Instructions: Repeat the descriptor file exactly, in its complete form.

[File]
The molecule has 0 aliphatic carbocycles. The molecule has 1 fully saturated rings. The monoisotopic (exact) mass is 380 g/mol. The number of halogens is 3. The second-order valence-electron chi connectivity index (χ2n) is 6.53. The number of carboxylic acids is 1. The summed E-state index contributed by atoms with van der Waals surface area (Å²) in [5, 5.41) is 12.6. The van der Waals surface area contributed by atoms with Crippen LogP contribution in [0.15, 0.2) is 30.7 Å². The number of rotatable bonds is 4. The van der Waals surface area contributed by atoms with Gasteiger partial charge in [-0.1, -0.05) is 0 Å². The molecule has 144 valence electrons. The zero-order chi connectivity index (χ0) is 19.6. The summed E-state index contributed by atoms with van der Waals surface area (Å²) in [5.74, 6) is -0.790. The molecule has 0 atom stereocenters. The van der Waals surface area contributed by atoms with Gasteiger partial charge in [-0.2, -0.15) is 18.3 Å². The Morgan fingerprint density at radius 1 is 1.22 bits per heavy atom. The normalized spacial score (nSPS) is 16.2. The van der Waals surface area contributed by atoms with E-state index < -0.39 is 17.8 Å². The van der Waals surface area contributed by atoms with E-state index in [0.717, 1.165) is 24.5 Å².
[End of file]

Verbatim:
The molecule has 0 aliphatic carbocycles. The molecule has 1 fully saturated rings. The monoisotopic (exact) mass is 380 g/mol. The number of halogens is 3. The second-order valence-electron chi connectivity index (χ2n) is 6.53. The number of carboxylic acids is 1. The summed E-state index contributed by atoms with van der Waals surface area (Å²) in [5, 5.41) is 12.6. The van der Waals surface area contributed by atoms with Crippen LogP contribution in [0.15, 0.2) is 30.7 Å². The number of rotatable bonds is 4. The van der Waals surface area contributed by atoms with Gasteiger partial charge in [-0.1, -0.05) is 0 Å². The molecule has 144 valence electrons. The zero-order chi connectivity index (χ0) is 19.6. The summed E-state index contributed by atoms with van der Waals surface area (Å²) in [5.74, 6) is -0.790. The molecule has 0 atom stereocenters. The van der Waals surface area contributed by atoms with Gasteiger partial charge in [-0.2, -0.15) is 18.3 Å². The Morgan fingerprint density at radius 1 is 1.22 bits per heavy atom. The normalized spacial score (nSPS) is 16.2. The van der Waals surface area contributed by atoms with E-state index < -0.39 is 17.8 Å². The van der Waals surface area contributed by atoms with E-state index in [0.717, 1.165) is 24.5 Å².